Just so you know, I haven't forgotten about finishing the Sundance blog. I just don't feel like it now. And more daunting is that I just read the other one and it is in need of some editing and adding of pictures.

I'm so vain, I probably think this blog is about me

Ever since Christmas, work has been boring. The few customers who do come into my department are pretty adament about "just looking". Emphasis on the words "few" and "customers". This has left me with a lot of time to fill. Part of that time has been filled with watching shows like Mythbusters, NEXT, Real World Denver, and the History Channel. Even more time has been devoted to reading. I'll read magazines like mental_floss, ESPN The Mag, Sporting News, and as of yesterday, GQ. I'll read my textbooks for school (though this is where I usually decide to watch television instead). Other times I'll go print of sports articles by Mike Kahn, Charley Rosen, and Bill Simmons and read them. But what has become my favorite reading material is the "I Saw You...." section at the back of City Weekly. It's so great. Sometimes it's pathetic. Sometimes it's creepy. Sometimes you can tell that if the person who was seen ever reads the plea to be seen again, they will not only not answer said plea but they will never frequent the place they were "seen" at.

I wonder how one feels when they realize that they are the one being talked about. Is it the ultimate compliment, or the ultimate horror?

Here are some of my favorites (whether specific or general):
  • Those that proclaim 'love', even though the two people have, in most cases, not even officially met.
  • Those where the "seeing" happened at the gym (if by a boy, it usually tells of him staring while she was working out and/or includes the word 'chick'.)
  • Which leads us to: those that say the word 'chick'. How stone age is that? I really like to picture the people who write the ads. Whenever the 'chick' is used, I picture a kid who can't doesn't grow a lot of facial hair with a dirty goatee, big thick hoop earings (whatever those are called when boys wear them), an oversized white Adidas pull-over jacket with navy blue trim, a "spouse beater" underneath said jacket, and dirty white Nike Airs. The kid hasn't showered for two days, but he does have a better than average body. While writing the ad the to the chick, he was listening to Fifty Cent. He could also use some Proactive. I hate to stereotype (okay, I love to stereotype), but some people deserve it.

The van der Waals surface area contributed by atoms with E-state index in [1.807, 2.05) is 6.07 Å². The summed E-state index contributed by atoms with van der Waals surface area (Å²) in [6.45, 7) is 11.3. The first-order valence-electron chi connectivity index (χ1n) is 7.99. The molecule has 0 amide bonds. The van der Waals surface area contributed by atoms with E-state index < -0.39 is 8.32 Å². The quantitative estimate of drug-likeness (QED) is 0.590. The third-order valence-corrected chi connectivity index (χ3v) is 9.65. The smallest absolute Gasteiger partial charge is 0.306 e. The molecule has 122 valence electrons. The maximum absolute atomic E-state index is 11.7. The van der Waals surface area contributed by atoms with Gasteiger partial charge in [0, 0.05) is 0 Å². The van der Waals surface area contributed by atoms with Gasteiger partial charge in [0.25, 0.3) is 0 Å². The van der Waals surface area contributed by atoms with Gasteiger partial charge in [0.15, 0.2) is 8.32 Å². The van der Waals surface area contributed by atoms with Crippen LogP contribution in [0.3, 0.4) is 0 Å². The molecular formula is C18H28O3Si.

• Any meeting that happened in a coffee shop. This is my favorite to hate. Didn't Tom Hanks have a movie where he met a girl in a coffee shop? If so, 'nuff said.
  • One of my all-time favorites was a kid who wrote the ad from the University of Utah's Marriott Library (where I sit right now). It went something like, "I am sitting next to you in the Marriott Library. You are so beautiful....." and then he went on to describe him and her. Another one from a public library told of the time that both were on the computers and the time and finished with, "I'll be on the same computer at the same time for the next to weeks if you want to meet."

In honor of that, I will now write my own "I saw you..." to the fellow next to me at the library (if there was a girl, I would write it to her, but since there isn't.....):

Hey dude. You are sitting next to me in the computer lab. Wanna meet?

Monday, February 05, 2007

This guy I work with...

This guy I work with likes to watch one of those People's Court shows because he thinks the judge is "a cutie".

Saturday, February 03, 2007